Is This Stunning Vintage Cartier Ring One and the Same As Mary-Kate Olsen’s Engagement Ring?

Vintage Cartier Ring. Copyright 2014 Sotheby's.

Vintage Cartier Ring. Copyright 2014 Sotheby’s.

Sotheby’s Important Jewels sales occur several times a year, drawing from among the world’s most elite collectors. The most recent of these high-end sales took place on February 6, 2014, in New York City. Leading the sale was an exquisite pair of platinum and diamond pendant ear-clips by David Webb, which sold for $118,750.

Curators of the sale set out to present a sampling of the evolution of 20th century jewelry, which included offerings from the 1920s, 1940s, 1950s, and 1960s, with an emphasis on signed pieces from renowned European and American jewelers. Among these precious offerings, Sotheby’s sold the pictured vintage diamond and sapphire ring, estimating a sales price of $40,000-60,000.

Crafted as a stylized flower made entirely of 18k gold, this gorgeous jewel was made in 1953 by Cartier. At the center rests a 4-carat Old Euro Cut diamond surrounded by 16 calibre-cut sapphires. The petals are etched in gold and set with approximately 1.50 carats of single-cut diamonds. This is just the kind of piece one would expect to see on the finger of the Duchess of Windsor in the 1950s.

Today, a similar ring graces Mary-Kate Olsen’s left ring finger. Several reporters speculate that this is the very ring that Ms. Olsen wears to symbolize her commitment to marry her lover, Olivier Sarkozy. The timing certainly works out. Sotheby’s sold this Cartier beauty on February 6, 2014, for $81,500, and Ms. Olsen was seen wearing her bold engagement ring for the first time on March 3, 2014, during Fashion Week in New York.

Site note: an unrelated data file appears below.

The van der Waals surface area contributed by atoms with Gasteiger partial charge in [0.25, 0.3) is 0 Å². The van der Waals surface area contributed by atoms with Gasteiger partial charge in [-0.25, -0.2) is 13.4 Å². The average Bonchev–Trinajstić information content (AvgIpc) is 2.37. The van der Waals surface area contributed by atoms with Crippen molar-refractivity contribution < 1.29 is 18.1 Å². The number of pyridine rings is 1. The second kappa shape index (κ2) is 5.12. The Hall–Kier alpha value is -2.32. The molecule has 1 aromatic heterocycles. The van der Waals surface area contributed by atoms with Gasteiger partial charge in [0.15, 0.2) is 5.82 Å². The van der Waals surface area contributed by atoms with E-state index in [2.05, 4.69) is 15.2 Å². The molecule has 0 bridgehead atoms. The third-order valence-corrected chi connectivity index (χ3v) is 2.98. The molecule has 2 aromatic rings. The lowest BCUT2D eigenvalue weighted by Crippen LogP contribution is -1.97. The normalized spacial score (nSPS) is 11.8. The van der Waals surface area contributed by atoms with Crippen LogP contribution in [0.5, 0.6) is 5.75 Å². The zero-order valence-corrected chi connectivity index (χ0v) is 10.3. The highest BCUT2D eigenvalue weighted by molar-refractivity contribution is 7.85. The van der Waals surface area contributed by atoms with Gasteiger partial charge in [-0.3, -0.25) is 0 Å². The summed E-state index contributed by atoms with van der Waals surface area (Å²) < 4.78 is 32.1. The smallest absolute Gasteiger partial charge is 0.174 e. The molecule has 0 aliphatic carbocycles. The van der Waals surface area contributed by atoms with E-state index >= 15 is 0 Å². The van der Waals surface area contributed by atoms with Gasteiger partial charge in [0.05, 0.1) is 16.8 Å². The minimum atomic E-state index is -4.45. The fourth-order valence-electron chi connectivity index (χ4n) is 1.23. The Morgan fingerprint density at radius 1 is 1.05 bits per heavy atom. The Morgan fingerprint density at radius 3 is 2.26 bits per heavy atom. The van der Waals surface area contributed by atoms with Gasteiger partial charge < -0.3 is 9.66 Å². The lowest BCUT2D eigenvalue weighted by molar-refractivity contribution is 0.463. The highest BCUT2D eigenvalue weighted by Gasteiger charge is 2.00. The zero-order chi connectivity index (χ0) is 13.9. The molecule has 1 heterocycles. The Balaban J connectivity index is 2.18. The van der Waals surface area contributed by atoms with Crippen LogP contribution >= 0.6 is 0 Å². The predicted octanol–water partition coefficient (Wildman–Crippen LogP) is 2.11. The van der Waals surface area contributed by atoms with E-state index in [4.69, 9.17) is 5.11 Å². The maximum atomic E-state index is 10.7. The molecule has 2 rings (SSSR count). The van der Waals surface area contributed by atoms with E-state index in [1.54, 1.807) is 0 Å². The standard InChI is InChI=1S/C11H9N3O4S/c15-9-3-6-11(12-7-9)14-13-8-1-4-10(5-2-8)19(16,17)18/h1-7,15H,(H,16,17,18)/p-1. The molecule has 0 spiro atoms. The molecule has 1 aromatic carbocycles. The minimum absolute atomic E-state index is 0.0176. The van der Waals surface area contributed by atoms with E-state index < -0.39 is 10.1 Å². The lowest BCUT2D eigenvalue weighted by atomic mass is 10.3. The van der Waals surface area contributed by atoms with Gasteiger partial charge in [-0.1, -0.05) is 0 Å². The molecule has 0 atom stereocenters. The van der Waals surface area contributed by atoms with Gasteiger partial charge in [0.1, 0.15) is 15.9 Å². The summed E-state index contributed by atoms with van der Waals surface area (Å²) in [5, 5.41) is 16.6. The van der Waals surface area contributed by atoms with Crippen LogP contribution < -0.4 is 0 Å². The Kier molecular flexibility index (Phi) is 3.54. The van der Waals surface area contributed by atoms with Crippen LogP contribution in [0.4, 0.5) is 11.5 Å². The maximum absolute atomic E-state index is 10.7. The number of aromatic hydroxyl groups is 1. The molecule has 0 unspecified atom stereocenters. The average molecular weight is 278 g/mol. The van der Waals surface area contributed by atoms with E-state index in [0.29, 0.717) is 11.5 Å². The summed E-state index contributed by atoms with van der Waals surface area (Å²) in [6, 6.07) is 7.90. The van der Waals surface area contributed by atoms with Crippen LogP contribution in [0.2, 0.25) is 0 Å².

However, Sotheby’s is not about to confirm or deny such a fantastic story. Therefore, it is extreme speculation to pair these two important jewelry events together.

How cool would that be, though? To have Mary-Kate Olsen sporting a bonafide vintage engagement ring from 1950s Cartier purchased as an estate piece?

How Movies Have Shaped Engagement Ring Trends for 2014

Get the Art Deco Look! with this Art Deco Diamond and Platinum Engagement Ring. Photo © 2014 EraGem Jewelry.

Look Right Here! at this Art Deco Diamond and Platinum Engagement Ring. Photo © 2014 EraGem Jewelry.

In 2013, several films have had a huge impact on engagement ring trends. Since movies influence trends in the months before and after their release, these movies will continue to impact the industry for many moons to come.

One example is last year’s release of The Great Gatsby. Previews for this movie began influencing jewelry trends early on in 2013. The film emphasized Tiffany jewels, diamonds and platinum, and the glitz and glam of the Roaring Twenties.